2. Traditional Curriculum Development versus
Student-Centred Curriculum

  1. Student-Centred Course
    Curriculum Development
  2. Traditional Curriculum
    Development vs Student-
    Centred Curriculum
  3. Content Selection and
    Priority Setting
  4. Teaching Methods
  5. Evaluation
  6. The Support Teachers Need
  7. Advantages of a Student-
    Centred Curriculum
  8. Literature

A student-centred curriculum within an adult learning context contains many elements that are similar to those in traditional curriculum development, i.e. planning, implementing, and evaluating. The key difference between the two models is that, in the former, the curriculum is a collaborative effort of teachers and learners, since learners are closely involved in the decision-making process regarding the content of the curriculum and the way it is taught.

As far as the curriculum process is concerned, a student-centred approach can be characterised and distinguished from traditional approaches by its initial planning procedures.

These procedures include the collection of information about learners in order to diagnose their objective needs that are needs which are external to the learner.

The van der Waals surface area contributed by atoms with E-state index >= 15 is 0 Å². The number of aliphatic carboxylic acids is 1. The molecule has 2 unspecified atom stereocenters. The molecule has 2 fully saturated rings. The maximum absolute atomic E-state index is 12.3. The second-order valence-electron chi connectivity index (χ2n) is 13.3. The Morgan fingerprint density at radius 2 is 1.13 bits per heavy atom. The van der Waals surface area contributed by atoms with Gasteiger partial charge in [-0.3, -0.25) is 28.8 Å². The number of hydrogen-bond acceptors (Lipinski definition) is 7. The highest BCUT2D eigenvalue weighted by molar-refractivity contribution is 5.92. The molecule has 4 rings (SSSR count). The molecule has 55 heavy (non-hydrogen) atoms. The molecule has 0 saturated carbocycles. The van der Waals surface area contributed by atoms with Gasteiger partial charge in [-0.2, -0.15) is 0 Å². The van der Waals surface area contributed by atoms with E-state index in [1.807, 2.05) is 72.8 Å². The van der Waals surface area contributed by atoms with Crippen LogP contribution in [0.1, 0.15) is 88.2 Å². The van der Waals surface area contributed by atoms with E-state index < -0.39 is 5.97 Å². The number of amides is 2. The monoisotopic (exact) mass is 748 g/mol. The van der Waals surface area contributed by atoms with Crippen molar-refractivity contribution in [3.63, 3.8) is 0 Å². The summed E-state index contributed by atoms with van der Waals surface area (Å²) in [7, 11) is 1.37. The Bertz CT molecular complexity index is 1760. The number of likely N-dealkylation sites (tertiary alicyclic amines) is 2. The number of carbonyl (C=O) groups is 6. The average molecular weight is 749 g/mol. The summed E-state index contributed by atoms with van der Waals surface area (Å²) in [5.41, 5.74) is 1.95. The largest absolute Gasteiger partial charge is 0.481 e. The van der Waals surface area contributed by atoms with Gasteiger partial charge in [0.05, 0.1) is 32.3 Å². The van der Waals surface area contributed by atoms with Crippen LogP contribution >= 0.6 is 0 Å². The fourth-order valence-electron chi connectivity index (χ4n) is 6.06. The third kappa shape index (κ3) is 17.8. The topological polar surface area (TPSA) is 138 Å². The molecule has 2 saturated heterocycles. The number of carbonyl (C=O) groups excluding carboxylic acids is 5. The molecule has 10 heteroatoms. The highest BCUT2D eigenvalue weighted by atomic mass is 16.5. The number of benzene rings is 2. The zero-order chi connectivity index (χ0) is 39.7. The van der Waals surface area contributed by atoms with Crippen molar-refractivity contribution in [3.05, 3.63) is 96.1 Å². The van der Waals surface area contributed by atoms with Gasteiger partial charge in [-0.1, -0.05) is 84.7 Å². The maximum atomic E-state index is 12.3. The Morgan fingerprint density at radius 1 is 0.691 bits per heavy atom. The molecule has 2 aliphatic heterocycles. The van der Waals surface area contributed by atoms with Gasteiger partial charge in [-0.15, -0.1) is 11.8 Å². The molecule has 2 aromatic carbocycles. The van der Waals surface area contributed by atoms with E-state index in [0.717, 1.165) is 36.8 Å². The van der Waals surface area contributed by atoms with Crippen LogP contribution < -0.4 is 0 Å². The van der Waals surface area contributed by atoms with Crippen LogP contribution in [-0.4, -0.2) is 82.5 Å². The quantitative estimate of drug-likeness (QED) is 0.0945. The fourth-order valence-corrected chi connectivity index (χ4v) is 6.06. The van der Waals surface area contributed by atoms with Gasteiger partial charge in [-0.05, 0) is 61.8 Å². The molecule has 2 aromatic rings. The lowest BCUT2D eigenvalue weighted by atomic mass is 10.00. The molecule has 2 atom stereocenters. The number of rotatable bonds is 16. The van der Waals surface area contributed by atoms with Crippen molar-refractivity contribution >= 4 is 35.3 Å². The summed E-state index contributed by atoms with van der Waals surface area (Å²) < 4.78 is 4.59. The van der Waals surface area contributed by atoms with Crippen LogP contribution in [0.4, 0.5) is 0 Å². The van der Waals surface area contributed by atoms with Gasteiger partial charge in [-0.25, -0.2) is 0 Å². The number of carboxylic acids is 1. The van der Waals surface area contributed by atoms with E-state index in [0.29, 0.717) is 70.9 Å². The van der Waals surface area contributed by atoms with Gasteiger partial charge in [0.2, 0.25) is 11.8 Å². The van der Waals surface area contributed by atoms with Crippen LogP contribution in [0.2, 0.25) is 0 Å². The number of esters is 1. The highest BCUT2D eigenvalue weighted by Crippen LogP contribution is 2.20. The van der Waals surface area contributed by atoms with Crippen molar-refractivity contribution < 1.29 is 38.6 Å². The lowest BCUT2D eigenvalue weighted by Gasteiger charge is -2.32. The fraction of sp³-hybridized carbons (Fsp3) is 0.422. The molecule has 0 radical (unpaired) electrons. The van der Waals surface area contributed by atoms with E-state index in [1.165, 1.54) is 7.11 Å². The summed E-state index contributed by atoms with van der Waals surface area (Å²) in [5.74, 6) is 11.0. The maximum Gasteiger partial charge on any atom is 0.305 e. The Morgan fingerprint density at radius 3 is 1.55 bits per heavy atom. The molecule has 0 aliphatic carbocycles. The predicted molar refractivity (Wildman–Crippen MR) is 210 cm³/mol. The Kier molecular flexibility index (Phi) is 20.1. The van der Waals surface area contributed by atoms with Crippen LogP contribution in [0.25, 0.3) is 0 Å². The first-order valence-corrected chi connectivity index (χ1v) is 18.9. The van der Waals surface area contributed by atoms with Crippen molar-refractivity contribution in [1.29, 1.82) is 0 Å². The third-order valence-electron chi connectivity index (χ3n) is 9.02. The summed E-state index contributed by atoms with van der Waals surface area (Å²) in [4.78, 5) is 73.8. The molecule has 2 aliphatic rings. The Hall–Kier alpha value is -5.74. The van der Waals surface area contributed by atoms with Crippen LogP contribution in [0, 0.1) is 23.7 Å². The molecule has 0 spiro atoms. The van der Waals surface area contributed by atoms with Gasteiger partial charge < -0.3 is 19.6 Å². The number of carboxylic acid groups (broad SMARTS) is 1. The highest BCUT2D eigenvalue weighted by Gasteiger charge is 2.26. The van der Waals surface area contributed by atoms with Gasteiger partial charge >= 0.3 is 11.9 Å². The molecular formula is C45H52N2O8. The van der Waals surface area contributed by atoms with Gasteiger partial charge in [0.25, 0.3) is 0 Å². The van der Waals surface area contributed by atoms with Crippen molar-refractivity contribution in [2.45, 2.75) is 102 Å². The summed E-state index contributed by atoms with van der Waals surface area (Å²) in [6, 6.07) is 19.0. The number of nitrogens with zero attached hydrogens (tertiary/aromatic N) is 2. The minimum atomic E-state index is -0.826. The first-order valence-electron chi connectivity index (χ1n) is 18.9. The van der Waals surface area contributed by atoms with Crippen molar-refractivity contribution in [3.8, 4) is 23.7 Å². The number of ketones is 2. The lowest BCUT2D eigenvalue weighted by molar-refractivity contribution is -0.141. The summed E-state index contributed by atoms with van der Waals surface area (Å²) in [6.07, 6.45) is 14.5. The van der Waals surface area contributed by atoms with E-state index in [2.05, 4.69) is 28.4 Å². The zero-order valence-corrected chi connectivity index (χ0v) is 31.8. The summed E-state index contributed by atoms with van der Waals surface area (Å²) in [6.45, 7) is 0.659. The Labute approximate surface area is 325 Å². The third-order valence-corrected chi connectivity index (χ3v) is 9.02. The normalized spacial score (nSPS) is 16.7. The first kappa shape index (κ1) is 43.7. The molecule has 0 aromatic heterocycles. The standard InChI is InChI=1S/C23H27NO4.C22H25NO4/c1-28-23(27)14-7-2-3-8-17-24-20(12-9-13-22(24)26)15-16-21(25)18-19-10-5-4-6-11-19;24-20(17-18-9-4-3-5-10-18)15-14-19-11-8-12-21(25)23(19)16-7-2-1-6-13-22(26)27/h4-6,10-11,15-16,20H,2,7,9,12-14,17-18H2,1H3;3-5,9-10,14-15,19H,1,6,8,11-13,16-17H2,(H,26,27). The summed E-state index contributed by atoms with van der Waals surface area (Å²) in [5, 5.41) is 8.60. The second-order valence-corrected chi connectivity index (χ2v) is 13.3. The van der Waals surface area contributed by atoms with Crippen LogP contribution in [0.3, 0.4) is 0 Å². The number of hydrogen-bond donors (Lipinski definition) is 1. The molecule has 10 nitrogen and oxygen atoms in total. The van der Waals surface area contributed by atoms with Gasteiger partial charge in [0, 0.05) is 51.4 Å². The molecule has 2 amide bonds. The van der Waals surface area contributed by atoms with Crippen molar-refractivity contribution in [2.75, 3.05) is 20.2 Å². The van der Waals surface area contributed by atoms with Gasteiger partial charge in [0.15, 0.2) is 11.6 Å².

This initial data collection, which is usually superficial, has to be supplemented by more subjective information on the preferred length and intensity of the course, the preferred learning arrangement and goals, as well as by information relating to the preferred methodology, the students’ learning-style preferences, and so on. However, this sort of information, relating to the student’s subjective needs as an individual in a learning situation can often only be obtained once a course has begun. Instruments have to be developed and used that help teachers and students to become aware of the indi­vidual objective and subjective needs.

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